Although a high percentage of polled Czechs might tolerate infidelity, this does not mean that it permeates society as much as one might expect. When asked about the high number of extramarital affairs in the Czech Republic, Jitka Kalasova, 30s, a staff member at New York University in Prague who has a long-term life partner, responded with surprise, saying, “I really don’t think it’s more than in other countries.” She finds the infidelity rates surprising because, unlike Dr. Weiss, she “wouldn’t think Czechs would be that liberal.”

Why should the prime ministers have all the fun?  Love affairs are for everyone! Photo courtesy of praguepost.com

“Why should the prime ministers have all the fun? Love affairs for everyone!”
Photo courtesy of praguepost.com

“Sexual liberalism is connected with atheism, and Czechs are the most secular people in the world.”

Misa Kubatova, 24, a student at the University of Economics in Prague, suggests infidelity before marriage is a practical tool. “I don’t see it as infidelity when you’re seeing someone regularly,” she said. “It helps you see what is good about your partner and gives you reasons to stay with them.” However, Kubatova did advise discretion. “If it happens that you cheat and it helps you decide that you want to be with them, don’t tell them. It will help you, but hurt them to know.”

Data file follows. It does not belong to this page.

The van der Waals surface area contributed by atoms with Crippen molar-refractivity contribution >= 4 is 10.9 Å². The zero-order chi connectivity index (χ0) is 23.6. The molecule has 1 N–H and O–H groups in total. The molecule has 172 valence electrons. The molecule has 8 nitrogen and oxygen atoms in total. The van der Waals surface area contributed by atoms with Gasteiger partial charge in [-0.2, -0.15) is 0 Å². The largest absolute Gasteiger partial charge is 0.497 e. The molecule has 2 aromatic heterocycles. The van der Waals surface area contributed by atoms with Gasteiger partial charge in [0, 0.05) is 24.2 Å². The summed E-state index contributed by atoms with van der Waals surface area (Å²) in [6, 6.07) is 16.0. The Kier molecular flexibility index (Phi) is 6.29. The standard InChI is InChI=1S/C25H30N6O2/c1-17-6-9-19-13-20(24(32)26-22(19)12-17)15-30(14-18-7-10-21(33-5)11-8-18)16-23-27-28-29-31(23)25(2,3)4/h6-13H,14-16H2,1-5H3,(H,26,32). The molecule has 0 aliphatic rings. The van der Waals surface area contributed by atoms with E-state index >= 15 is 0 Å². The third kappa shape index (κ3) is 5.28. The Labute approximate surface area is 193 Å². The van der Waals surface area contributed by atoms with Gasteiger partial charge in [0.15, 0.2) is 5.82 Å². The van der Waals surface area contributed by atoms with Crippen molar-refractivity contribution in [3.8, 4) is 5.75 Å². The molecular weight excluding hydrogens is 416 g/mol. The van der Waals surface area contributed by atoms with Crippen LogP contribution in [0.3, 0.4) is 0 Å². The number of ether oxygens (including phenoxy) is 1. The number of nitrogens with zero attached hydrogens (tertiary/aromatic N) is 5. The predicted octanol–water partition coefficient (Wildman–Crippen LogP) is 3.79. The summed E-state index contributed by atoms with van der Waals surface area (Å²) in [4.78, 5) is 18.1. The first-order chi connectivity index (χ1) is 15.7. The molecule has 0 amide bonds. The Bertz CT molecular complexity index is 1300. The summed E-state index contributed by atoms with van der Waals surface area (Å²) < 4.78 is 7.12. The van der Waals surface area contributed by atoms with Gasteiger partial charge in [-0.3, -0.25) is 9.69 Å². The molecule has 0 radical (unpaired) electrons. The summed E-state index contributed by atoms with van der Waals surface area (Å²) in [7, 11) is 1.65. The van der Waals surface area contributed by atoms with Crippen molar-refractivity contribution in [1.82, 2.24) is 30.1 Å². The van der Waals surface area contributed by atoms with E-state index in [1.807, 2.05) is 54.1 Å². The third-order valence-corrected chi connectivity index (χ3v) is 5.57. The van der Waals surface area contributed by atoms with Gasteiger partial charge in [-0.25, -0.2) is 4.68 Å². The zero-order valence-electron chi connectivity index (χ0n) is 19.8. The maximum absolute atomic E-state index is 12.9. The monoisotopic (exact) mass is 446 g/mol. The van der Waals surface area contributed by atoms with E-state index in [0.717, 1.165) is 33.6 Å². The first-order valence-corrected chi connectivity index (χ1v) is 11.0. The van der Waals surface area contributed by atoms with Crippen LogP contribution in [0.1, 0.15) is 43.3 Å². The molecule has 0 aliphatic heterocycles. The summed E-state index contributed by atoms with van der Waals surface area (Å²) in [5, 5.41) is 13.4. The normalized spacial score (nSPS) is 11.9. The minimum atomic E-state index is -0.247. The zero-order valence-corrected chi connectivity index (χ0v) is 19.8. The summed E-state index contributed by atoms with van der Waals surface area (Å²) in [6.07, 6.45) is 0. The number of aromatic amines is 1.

Meanwhile, one infamous U.S. company that caters to so-called cheaters plans to cash-in on the Czech reputation for free love.

Founded in 2001, Ashley Madison is an online dating platform for married individuals seeking to stray. It came to the Czech Republic this July, with fast results. After just a few weeks, the site had 3,000 new members and 500,000 site visits, as reported by the Prague Post, an English-language news site. However, the most recent count puts new membership at 13,600, according to the site’s European communications director Christoph Kraemer, who is based in Berlin. “That’s a growth rate of more than 450 percent in six weeks,” said Kraemer in a phone interview. “This is far above our expectations. It’s the highest growth rate we have had in Europe and one of the highest in our history.” Ashley Madison has a presence in almost 20 other European countries.